Christchurch student separated from friends when bus driver slams door on her face

A mother is disappointed a Christchurch bus driver slammed the door in her daughter's face, separating her from her ...
ALDEN WILLIAMS/FAIRFAX NZ

A mother is disappointed a Christchurch bus driver slammed the door in her daughter's face, separating her from her friends on the bus. (File photo)

A Christchurch woman is disappointed her 11-year-old daughter was separated from her friends when a bus driver shut the door in her face while she tried to board.

Clare Marshall's daughter Tess was catching a public bus home from school with a group of three friends on June 8 when the incident happened.

The children, who were heading home from Ao Tawhiti School's temporary site at the University of Canterbury campus, had been told to stick together for safety when travelling to and from school.

Marshall said Tess was delayed slightly after school, and was running to catch up with her friends, who were within sight but ahead of her.

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The bus pulled up before any of the group had reached the stop, but the group of three joined the back of the queue while people were still boarding. 

The driver closed the door on one of them, who was getting her bus pass out, but then let her on. 

By this time Tess had run up to the bus, and was just about to get on, when the driver shut the door in her face, said Marshall.

The three girls who were on the bus claim the driver said "too bad" as he closed the doors. 

The girls then asked to get off the bus to stay with their friend, but the driver would not let them. 

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Marshall said her daughter "wasn't overly fazed" about being left behind, and hopped on the next bus after texting Marshall.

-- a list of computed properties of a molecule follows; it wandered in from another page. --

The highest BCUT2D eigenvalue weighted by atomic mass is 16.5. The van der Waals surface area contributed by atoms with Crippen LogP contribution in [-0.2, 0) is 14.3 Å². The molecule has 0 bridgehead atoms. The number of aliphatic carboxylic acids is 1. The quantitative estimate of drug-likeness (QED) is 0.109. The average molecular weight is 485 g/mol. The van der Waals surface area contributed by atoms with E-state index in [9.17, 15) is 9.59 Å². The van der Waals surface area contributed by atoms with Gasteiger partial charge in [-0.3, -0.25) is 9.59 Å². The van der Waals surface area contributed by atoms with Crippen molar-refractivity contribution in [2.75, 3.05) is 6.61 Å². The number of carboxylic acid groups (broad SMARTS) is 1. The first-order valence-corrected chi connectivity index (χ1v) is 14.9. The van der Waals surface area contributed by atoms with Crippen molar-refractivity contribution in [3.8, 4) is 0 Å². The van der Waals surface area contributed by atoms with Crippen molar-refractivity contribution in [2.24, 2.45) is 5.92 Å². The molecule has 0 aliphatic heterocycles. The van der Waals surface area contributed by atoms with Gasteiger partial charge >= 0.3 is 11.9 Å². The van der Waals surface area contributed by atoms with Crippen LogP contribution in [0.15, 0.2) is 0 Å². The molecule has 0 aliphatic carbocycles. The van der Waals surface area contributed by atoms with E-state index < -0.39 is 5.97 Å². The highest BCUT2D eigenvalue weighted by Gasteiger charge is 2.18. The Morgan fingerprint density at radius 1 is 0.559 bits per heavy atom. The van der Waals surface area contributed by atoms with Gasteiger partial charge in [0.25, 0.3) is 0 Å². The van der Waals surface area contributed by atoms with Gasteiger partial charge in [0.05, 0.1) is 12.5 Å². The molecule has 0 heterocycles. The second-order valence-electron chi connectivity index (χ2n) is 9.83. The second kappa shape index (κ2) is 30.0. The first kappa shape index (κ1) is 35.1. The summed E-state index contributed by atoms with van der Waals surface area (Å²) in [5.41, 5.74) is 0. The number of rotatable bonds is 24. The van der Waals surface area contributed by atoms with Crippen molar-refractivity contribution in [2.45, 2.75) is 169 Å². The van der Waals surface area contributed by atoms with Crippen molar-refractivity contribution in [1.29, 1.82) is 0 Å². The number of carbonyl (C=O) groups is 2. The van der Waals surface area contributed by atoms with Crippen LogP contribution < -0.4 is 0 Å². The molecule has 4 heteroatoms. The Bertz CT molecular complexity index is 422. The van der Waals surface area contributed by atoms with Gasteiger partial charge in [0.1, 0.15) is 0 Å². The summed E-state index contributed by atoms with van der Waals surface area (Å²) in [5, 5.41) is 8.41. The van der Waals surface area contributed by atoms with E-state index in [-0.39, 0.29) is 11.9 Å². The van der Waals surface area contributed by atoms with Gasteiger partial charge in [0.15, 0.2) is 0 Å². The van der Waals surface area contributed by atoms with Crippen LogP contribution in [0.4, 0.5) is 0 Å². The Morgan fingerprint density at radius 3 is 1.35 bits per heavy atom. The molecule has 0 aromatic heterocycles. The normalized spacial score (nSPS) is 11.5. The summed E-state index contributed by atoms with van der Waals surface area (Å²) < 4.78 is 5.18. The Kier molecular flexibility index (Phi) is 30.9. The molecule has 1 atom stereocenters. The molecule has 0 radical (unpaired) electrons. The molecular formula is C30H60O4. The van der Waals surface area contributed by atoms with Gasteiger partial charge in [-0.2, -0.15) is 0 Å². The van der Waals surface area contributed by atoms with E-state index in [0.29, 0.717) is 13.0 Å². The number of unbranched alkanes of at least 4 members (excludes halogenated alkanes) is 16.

But she is "a bit indignant" the families had things in place to keep their children safe when the parents are not with them, and the community had worked against them.

"He [the driver] knew they were together and he split them up. That is the most unforgivable bit of it."

"I believe it's as important, being courteous and polite to your customers, as getting them from A to B."

Marshall, who was waiting for Tess at the Bus Interchange on Colombo St, planned to take down the driver's details when the bus arrived. 

She was unable to do so as a fault with the bus detectors at the interchange gates meant the vehicles were unable to park in their usual place, so Marshall missed Tess getting off the bus.

She has sent a letter to the Environment Canterbury (ECan) run Metro, which manages the bus service. They have received the letter, but are yet to respond.

ECan senior manager public transport Stewart Gibbon said they were following up with the operator "to gain a better understanding of the reported events in order to inform any actions."

Once they were able to make a determination, the customer would be contacted, he said.

Gibbon said customer service was a "key component" of  ECan's and their operators' focus, as was working to keep buses to schedule. 

"Drivers have discretion to respond to service requests within reasonable boundaries and where it is safe to do so.

"Where customers request a bus to stop while it is in motion, it will do so at the next available bus stop."

Despite the incident, Marshall said there were some really nice bus drivers out there who "really do make the difference". 

"There are people out there doing an amazing job and going above and beyond … and there are people who don't and that's a shame."

 - Stuff

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